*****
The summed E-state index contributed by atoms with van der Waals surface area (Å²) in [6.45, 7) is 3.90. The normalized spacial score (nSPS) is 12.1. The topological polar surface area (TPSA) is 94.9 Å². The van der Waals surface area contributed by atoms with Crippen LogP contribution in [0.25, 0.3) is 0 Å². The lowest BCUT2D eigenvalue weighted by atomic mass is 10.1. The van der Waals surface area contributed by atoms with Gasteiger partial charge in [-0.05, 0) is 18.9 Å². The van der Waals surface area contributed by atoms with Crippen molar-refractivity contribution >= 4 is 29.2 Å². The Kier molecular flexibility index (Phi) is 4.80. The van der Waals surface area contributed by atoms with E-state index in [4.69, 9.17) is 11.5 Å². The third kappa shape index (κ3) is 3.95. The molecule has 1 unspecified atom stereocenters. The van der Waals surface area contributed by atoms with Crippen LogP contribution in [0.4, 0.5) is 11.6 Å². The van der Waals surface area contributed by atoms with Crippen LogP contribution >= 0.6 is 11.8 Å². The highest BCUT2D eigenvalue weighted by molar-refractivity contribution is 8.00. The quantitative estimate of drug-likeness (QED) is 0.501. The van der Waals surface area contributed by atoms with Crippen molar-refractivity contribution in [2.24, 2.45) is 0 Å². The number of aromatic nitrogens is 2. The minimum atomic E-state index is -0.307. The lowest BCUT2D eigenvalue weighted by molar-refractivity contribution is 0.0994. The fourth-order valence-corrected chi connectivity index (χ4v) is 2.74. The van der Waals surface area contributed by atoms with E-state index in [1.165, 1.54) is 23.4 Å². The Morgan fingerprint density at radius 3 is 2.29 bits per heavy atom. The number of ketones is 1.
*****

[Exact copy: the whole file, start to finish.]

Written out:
The summed E-state index contributed by atoms with van der Waals surface area (Å²) in [6.45, 7) is 3.90. The normalized spacial score (nSPS) is 12.1. The topological polar surface area (TPSA) is 94.9 Å². The van der Waals surface area contributed by atoms with Crippen LogP contribution in [0.25, 0.3) is 0 Å². The lowest BCUT2D eigenvalue weighted by atomic mass is 10.1. The van der Waals surface area contributed by atoms with Gasteiger partial charge in [-0.05, 0) is 18.9 Å². The van der Waals surface area contributed by atoms with Crippen molar-refractivity contribution >= 4 is 29.2 Å². The Kier molecular flexibility index (Phi) is 4.80. The van der Waals surface area contributed by atoms with E-state index in [4.69, 9.17) is 11.5 Å². The third kappa shape index (κ3) is 3.95. The molecule has 1 unspecified atom stereocenters. The van der Waals surface area contributed by atoms with Crippen LogP contribution in [0.4, 0.5) is 11.6 Å². The van der Waals surface area contributed by atoms with Crippen LogP contribution >= 0.6 is 11.8 Å². The highest BCUT2D eigenvalue weighted by molar-refractivity contribution is 8.00. The quantitative estimate of drug-likeness (QED) is 0.501. The van der Waals surface area contributed by atoms with Crippen molar-refractivity contribution in [2.24, 2.45) is 0 Å². The number of aromatic nitrogens is 2. The minimum atomic E-state index is -0.307. The lowest BCUT2D eigenvalue weighted by molar-refractivity contribution is 0.0994. The fourth-order valence-corrected chi connectivity index (χ4v) is 2.74. The van der Waals surface area contributed by atoms with E-state index in [1.165, 1.54) is 23.4 Å². The Morgan fingerprint density at radius 3 is 2.29 bits per heavy atom. The number of ketones is 1.